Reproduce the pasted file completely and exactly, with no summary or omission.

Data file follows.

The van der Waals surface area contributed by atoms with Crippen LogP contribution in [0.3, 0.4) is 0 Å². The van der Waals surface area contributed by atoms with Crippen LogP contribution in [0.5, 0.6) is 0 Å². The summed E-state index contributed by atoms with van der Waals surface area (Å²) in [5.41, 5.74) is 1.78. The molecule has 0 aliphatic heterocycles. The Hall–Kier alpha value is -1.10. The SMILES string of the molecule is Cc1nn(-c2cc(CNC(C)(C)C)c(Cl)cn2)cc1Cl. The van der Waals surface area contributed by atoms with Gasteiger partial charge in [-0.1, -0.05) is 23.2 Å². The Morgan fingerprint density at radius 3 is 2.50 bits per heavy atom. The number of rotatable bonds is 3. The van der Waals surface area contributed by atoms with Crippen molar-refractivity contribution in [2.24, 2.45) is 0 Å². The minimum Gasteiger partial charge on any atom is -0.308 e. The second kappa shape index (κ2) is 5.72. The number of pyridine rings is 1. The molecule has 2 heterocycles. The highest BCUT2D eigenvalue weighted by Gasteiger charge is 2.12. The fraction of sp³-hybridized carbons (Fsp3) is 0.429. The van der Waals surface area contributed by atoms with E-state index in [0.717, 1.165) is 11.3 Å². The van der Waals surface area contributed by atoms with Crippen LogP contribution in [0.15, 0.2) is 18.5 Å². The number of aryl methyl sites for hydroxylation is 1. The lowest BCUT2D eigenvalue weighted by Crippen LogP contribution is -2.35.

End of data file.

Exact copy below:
The van der Waals surface area contributed by atoms with Crippen LogP contribution in [0.3, 0.4) is 0 Å². The van der Waals surface area contributed by atoms with Crippen LogP contribution in [0.5, 0.6) is 0 Å². The summed E-state index contributed by atoms with van der Waals surface area (Å²) in [5.41, 5.74) is 1.78. The molecule has 0 aliphatic heterocycles. The Hall–Kier alpha value is -1.10. The SMILES string of the molecule is Cc1nn(-c2cc(CNC(C)(C)C)c(Cl)cn2)cc1Cl. The van der Waals surface area contributed by atoms with Gasteiger partial charge in [-0.1, -0.05) is 23.2 Å². The Morgan fingerprint density at radius 3 is 2.50 bits per heavy atom. The number of rotatable bonds is 3. The van der Waals surface area contributed by atoms with Crippen molar-refractivity contribution in [2.24, 2.45) is 0 Å². The minimum Gasteiger partial charge on any atom is -0.308 e. The second kappa shape index (κ2) is 5.72. The number of pyridine rings is 1. The molecule has 2 heterocycles. The highest BCUT2D eigenvalue weighted by Gasteiger charge is 2.12. The fraction of sp³-hybridized carbons (Fsp3) is 0.429. The van der Waals surface area contributed by atoms with E-state index in [0.717, 1.165) is 11.3 Å². The van der Waals surface area contributed by atoms with Crippen LogP contribution in [0.15, 0.2) is 18.5 Å². The number of aryl methyl sites for hydroxylation is 1. The lowest BCUT2D eigenvalue weighted by Crippen LogP contribution is -2.35.